The Act of Killing

tn_actofkillingBTISLMan, I don’t know how long this will last, but when I finished watching THE ACT OF KILLING I had a strong feeling that not only did that have to be the best movie I saw from 2013, it might be one of the best I’ve ever seen. It’s an amazing, one-of-a-kind documentary that achieves a whole bunch of things: it shows me fascinating, outside-of-my-experience human beings in crazy situations; it’s a stunning visual portrait of places and people in Indonesia; it is deeply upsetting and shocking and yet at times horribly, uncomfortably funny; it tells my ignorant American ass a few things about a major human tragedy I never heard of but also, it sounds like, helped the people of Indonesia start to address a deliberately whitewashed part of their history. When you hear the subject it sounds like a message movie, but aside from that it has what I think is always more important in a documentary: it captures some incredible human moments that you can’t believe you’re actually seeing, including a monstrous war criminal coming to realizations about what he did.

It accomplishes this all without a single talking head, no narration and very little explanatory text. It plunges you into this world of war criminals and their supporters who are amazingly comfortable with director Joshua Oppenheimer (and un-named Indonesian co-director – at least half of the names on the credits are listed as “ANONYMOUS”). Oppenheimer is barely seen or heard but sometimes they address him by name like a trusted friend.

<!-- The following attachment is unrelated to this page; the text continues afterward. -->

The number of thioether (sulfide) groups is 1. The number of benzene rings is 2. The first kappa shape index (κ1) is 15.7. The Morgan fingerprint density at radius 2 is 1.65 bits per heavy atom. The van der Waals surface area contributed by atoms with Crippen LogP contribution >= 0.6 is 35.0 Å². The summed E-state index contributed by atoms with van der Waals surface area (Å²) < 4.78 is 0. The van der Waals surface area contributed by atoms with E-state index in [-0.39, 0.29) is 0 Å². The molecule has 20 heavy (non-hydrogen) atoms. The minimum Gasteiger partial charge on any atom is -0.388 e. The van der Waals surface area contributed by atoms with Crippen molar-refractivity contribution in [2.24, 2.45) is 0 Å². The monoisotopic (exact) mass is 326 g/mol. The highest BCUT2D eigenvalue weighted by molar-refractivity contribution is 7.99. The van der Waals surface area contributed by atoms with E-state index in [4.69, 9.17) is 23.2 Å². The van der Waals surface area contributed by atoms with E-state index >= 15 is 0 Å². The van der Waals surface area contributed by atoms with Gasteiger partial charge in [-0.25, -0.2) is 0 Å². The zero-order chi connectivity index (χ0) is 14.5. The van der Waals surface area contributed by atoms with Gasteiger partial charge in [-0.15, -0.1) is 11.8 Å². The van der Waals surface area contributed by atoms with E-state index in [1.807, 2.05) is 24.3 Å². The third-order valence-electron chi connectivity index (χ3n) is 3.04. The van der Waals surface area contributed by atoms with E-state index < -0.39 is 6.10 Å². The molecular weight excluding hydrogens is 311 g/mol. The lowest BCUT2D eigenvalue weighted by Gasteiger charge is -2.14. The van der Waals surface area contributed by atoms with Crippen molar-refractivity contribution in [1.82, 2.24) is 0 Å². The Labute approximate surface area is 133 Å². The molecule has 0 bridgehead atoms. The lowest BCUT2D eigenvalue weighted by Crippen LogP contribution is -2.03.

The subject is a group of gangsters who who in 1965-1966 were sanctioned by the leaders of a military coup to mass murder anyone who opposed their regime. Their victims included members of a non-revolutionary communist political party and anyone else they wanted to accuse of communism, such as all Chinese people. The main character, Anwar Congo, boasts about killing his half-Chinese girlfriend’s dad. He goes to the place where he killed supposedly more than 1,000 people and starts talking shop – how he would never wear light-colored clothes like this because of the blood, stuff like that. He proudly explains his system of strangulation to cut down on the blood, because it smelled bad. He even gets a guy to sit and smile with a piano wire around his neck. He’s like a dude you ask about his job and then he overestimates how interested you are and goes into way too much detail.

mp_actofkillingWhy can he talk about this so casually? Because these men are not considered criminals. In fact, Anwar is a founding father and hero to those who don’t fear him. In his mind he’s the same as a WWII vet telling stories about shooting down Nazi planes. But there’s some mixed messages here. His sidekick, a fat guy named Herman Koto who weirdly reminds me of the great actor Lam Suet from the Johnny To movies, thinks it’s a cool brag to say they’re more sadistic than Nazis in WWII movies. Another guy reminisces about raping 14 year old girls. His friends don’t seem to get uncomfortable, they laugh and joke and say “delicious!”